CHUCK: Was there ever a time when somebody really missed something up and everything broke everywhere? It sounds like you’re pretty careful. I’m just curious.

RODRIC: Yeah, so for example when my favorite number got into the code base, it was because we broke one application that used the same variable name in the global scope. [Chuckles] So usually, we see the test results and if they are red, we investigate. So Google has their internal tools to avoid that. It makes the framework more robust, so I like it.

JOE: Aaron, do you have questions for the interns?

ANTING: Yeah, so I was interested when I heard about the Angular Lint project and I know that Brian told us it was kind of an intern project thing. Did you guys get a chance to work on that and if you did, do you know what was the status of it?

RODRIC: There were two other interns that worked on it.

JOE: Okay.

CHUCK: That’s what I tell my clients when something goes wrong.

[Laughter]

JOE: “It was totally two other guys.”

RODRIC: I personally didn’t touch Angular Lint. I did see their presentation every time they had progress.

AARON: So can you tell us a little bit about it?

RODRIC: I know that the goal of it was to do stuff like prevents you from… warning you when you touch the DOM in your controllers and I should have listened more to the presentation.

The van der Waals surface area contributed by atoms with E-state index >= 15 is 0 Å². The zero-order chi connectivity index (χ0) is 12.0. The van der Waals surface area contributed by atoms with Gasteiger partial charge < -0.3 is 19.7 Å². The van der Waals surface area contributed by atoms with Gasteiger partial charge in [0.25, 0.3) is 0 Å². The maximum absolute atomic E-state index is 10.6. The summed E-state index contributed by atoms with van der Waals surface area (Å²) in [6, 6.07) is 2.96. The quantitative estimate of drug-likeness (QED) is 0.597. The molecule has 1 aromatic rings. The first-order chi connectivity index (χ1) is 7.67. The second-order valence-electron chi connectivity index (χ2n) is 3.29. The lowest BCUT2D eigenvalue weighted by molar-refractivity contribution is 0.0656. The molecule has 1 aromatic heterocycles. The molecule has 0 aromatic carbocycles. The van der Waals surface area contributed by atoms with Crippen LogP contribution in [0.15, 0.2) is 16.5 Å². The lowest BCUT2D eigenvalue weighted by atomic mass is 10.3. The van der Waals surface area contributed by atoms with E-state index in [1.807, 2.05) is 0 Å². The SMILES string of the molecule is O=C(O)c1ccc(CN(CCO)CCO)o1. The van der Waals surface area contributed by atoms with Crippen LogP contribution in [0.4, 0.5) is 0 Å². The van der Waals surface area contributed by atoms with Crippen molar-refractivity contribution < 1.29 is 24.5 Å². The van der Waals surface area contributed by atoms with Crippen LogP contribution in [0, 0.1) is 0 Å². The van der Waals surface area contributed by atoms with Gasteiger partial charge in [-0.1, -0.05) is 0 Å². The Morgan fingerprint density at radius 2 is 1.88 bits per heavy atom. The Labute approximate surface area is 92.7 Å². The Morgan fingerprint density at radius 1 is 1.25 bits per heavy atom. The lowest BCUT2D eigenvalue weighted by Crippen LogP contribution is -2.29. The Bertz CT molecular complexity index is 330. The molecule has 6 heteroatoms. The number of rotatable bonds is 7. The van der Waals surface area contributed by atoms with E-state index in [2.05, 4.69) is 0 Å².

ANTING: I think it was like those warnings when you are following like best practices for Angular or something.

RODRIC: I remember they had to mock it on a stuff, compiler and so on just to intercept the calls and make sure that what you’re doing follows best practices.

ANTING: It’s really useful though.

AARON: Yeah, it sounds super useful.

RODRIC: They did also stuff like typos for directives, so if you have a type in your HTML, they actually tell you, “Hey, this attribute actually you might have put a typo in that attribute” and so on. They were here to talk a lot more about it.

AARON: Well, that was the right question then. So are you guys both still interns? Are you still interning there?

ANTING: I’m done. It’s just one summer. And I don’t think they do internships during the school year and you have to work at the office anyway, so it’s not really feasible.

RODRIC: Yeah, internships at Google are usually 12-14 weeks and like there’s a whole evaluation stuff and so on. And actually, if you did a good internship, you can come for another one next summer.